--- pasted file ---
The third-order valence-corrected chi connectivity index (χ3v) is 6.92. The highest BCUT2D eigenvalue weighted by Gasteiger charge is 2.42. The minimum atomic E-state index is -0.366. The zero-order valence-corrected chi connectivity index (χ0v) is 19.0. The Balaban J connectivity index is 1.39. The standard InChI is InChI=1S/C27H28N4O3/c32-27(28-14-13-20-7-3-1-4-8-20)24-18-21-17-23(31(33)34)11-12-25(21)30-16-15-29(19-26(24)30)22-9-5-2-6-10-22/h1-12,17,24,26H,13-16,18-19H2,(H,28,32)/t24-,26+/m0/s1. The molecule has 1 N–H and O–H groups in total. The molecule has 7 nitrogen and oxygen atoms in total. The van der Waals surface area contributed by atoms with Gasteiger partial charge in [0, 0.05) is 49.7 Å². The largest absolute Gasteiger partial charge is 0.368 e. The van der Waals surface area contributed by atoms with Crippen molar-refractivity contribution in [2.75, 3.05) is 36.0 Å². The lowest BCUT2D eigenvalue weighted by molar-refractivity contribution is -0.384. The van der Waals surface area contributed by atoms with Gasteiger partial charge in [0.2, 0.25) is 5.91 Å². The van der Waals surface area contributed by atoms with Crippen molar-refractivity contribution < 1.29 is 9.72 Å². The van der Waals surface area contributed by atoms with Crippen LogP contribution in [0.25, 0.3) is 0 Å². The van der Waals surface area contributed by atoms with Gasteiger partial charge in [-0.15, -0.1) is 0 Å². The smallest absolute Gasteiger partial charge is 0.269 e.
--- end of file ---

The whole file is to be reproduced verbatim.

The third-order valence-corrected chi connectivity index (χ3v) is 6.92. The highest BCUT2D eigenvalue weighted by Gasteiger charge is 2.42. The minimum atomic E-state index is -0.366. The zero-order valence-corrected chi connectivity index (χ0v) is 19.0. The Balaban J connectivity index is 1.39. The standard InChI is InChI=1S/C27H28N4O3/c32-27(28-14-13-20-7-3-1-4-8-20)24-18-21-17-23(31(33)34)11-12-25(21)30-16-15-29(19-26(24)30)22-9-5-2-6-10-22/h1-12,17,24,26H,13-16,18-19H2,(H,28,32)/t24-,26+/m0/s1. The molecule has 1 N–H and O–H groups in total. The molecule has 7 nitrogen and oxygen atoms in total. The van der Waals surface area contributed by atoms with Gasteiger partial charge in [0, 0.05) is 49.7 Å². The largest absolute Gasteiger partial charge is 0.368 e. The van der Waals surface area contributed by atoms with Crippen molar-refractivity contribution in [2.75, 3.05) is 36.0 Å². The lowest BCUT2D eigenvalue weighted by molar-refractivity contribution is -0.384. The van der Waals surface area contributed by atoms with Gasteiger partial charge in [0.2, 0.25) is 5.91 Å². The van der Waals surface area contributed by atoms with Crippen molar-refractivity contribution < 1.29 is 9.72 Å². The van der Waals surface area contributed by atoms with Crippen LogP contribution in [0.25, 0.3) is 0 Å². The van der Waals surface area contributed by atoms with Gasteiger partial charge in [-0.15, -0.1) is 0 Å². The smallest absolute Gasteiger partial charge is 0.269 e.